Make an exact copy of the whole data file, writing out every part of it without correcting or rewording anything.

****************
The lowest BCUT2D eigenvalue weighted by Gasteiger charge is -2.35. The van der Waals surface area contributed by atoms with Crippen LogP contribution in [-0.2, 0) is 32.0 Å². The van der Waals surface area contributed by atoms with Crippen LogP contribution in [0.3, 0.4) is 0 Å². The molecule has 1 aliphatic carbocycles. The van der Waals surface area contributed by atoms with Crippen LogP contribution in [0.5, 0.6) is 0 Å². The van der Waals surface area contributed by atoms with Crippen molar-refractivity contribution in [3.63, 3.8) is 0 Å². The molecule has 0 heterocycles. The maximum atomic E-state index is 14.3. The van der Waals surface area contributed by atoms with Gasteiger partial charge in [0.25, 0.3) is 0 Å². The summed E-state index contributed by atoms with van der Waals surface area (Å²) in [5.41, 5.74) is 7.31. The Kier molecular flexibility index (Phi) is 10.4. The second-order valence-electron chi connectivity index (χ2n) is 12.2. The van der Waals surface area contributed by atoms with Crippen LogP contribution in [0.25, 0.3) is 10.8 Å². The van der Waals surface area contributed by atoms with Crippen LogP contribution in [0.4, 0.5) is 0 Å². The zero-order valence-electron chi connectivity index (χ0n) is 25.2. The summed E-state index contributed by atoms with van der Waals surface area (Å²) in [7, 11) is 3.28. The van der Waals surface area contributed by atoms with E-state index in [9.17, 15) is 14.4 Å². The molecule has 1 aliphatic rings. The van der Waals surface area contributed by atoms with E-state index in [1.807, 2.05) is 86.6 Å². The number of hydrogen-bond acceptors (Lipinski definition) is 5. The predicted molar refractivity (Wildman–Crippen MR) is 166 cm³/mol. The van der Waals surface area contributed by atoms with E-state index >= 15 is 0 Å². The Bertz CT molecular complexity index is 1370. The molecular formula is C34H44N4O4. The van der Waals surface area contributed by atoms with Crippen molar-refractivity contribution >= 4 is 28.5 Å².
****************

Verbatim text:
The lowest BCUT2D eigenvalue weighted by Gasteiger charge is -2.35. The van der Waals surface area contributed by atoms with Crippen LogP contribution in [-0.2, 0) is 32.0 Å². The van der Waals surface area contributed by atoms with Crippen LogP contribution in [0.3, 0.4) is 0 Å². The molecule has 1 aliphatic carbocycles. The van der Waals surface area contributed by atoms with Crippen LogP contribution in [0.5, 0.6) is 0 Å². The van der Waals surface area contributed by atoms with Crippen molar-refractivity contribution in [3.63, 3.8) is 0 Å². The molecule has 0 heterocycles. The maximum atomic E-state index is 14.3. The van der Waals surface area contributed by atoms with Gasteiger partial charge in [0.25, 0.3) is 0 Å². The summed E-state index contributed by atoms with van der Waals surface area (Å²) in [5.41, 5.74) is 7.31. The Kier molecular flexibility index (Phi) is 10.4. The second-order valence-electron chi connectivity index (χ2n) is 12.2. The van der Waals surface area contributed by atoms with Crippen LogP contribution in [0.25, 0.3) is 10.8 Å². The van der Waals surface area contributed by atoms with Crippen LogP contribution in [0.4, 0.5) is 0 Å². The zero-order valence-electron chi connectivity index (χ0n) is 25.2. The summed E-state index contributed by atoms with van der Waals surface area (Å²) in [7, 11) is 3.28. The van der Waals surface area contributed by atoms with E-state index in [9.17, 15) is 14.4 Å². The molecule has 1 aliphatic rings. The van der Waals surface area contributed by atoms with E-state index in [1.807, 2.05) is 86.6 Å². The number of hydrogen-bond acceptors (Lipinski definition) is 5. The predicted molar refractivity (Wildman–Crippen MR) is 166 cm³/mol. The van der Waals surface area contributed by atoms with E-state index >= 15 is 0 Å². The Bertz CT molecular complexity index is 1370. The molecular formula is C34H44N4O4. The van der Waals surface area contributed by atoms with Crippen molar-refractivity contribution >= 4 is 28.5 Å².